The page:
But I like the fact, I love that, we can have this conversation and bring in tools and talk about how we can make life better for developers. By extension that makes life better for us as a business. It really is that ease of use, that empathy. You are under pressure as an engineer to deliver products and features, and to ship code. Let's not just make it super hard, complex or as old school as it used to be. Let’s make it modern, and make it easy to remember that you're driving a lot of value for the business. Let's do what we can to help you out. I love that aspect.
Bates: To add to that, I just want to say how nicely Fairwinds fit into that mindset. We looked at what it would have taken us to build all these features ourselves and glue together various tools, products and open source, glue code. We would have spent our entire budget and roadmap for this project running Kubernetes and future infrastructure on just doing that versus plugging in Fairwinds Insights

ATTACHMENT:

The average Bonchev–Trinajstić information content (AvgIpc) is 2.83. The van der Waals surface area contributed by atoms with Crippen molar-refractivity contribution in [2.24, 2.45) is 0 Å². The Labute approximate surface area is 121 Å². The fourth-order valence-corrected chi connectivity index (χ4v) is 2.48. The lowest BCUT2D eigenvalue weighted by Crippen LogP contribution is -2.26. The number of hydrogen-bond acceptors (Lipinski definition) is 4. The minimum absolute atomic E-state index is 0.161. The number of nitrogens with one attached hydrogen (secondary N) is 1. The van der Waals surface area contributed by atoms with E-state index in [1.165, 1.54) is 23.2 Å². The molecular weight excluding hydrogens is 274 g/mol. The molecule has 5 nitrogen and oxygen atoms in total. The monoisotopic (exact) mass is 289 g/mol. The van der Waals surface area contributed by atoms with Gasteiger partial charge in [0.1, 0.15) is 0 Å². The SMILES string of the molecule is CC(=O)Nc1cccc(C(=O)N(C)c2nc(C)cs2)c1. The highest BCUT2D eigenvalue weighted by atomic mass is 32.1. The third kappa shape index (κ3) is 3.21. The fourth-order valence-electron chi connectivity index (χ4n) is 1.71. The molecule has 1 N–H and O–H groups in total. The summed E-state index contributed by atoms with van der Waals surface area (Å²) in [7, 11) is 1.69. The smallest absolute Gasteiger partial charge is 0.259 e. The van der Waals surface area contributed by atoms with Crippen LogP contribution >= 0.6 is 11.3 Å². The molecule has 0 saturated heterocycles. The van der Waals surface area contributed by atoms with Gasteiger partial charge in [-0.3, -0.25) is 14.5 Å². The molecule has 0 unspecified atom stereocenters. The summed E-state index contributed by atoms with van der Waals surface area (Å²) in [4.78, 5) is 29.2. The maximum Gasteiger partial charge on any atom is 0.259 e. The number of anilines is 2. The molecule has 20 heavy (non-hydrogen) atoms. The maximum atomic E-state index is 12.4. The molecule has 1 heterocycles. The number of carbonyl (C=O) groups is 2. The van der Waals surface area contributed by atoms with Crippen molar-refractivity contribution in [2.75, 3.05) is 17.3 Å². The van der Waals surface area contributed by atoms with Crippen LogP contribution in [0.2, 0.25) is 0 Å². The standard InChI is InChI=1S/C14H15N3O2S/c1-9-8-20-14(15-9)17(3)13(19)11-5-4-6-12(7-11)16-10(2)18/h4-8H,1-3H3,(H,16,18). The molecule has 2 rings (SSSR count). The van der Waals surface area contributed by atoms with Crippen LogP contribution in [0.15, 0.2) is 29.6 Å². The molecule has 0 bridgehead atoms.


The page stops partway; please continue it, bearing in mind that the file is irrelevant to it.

And being able to take care of that without too much effort.
Miller: That’s a sound byte I can take and ship right there, Tristan.
I think what's interesting about it, I made the comment thanking Tristan for making your product secure but it occurs to me too that I’m often using a Clover point of sale so having that be secure as well, if anything, probably has more direct effect on me in some ways.
To the point about shift left - at any kind of size and scale, it’s just simply impossible for a platform team to maintain security or any kind of standard alone. When you have tools that push that left so that the service owners are actually aware of, stopped by, guard railed with, kept up to date, whatever all the words are so that things get shipped through and it's not just this core group of platform people or DevOps, or SREs, or whatever the organization is calling them, that’s a big deal and it really is impossible at scale.
Cook: We’ve hit a lot of good things today around making the developers ship applications faster, arming them with the tools they need to be compliant, be secure, use Kubernetes. All of those things are really great and it's the technology that PagerDuty is providing as well as Insights together that is really making a difference in the organization. Thank you all for joining.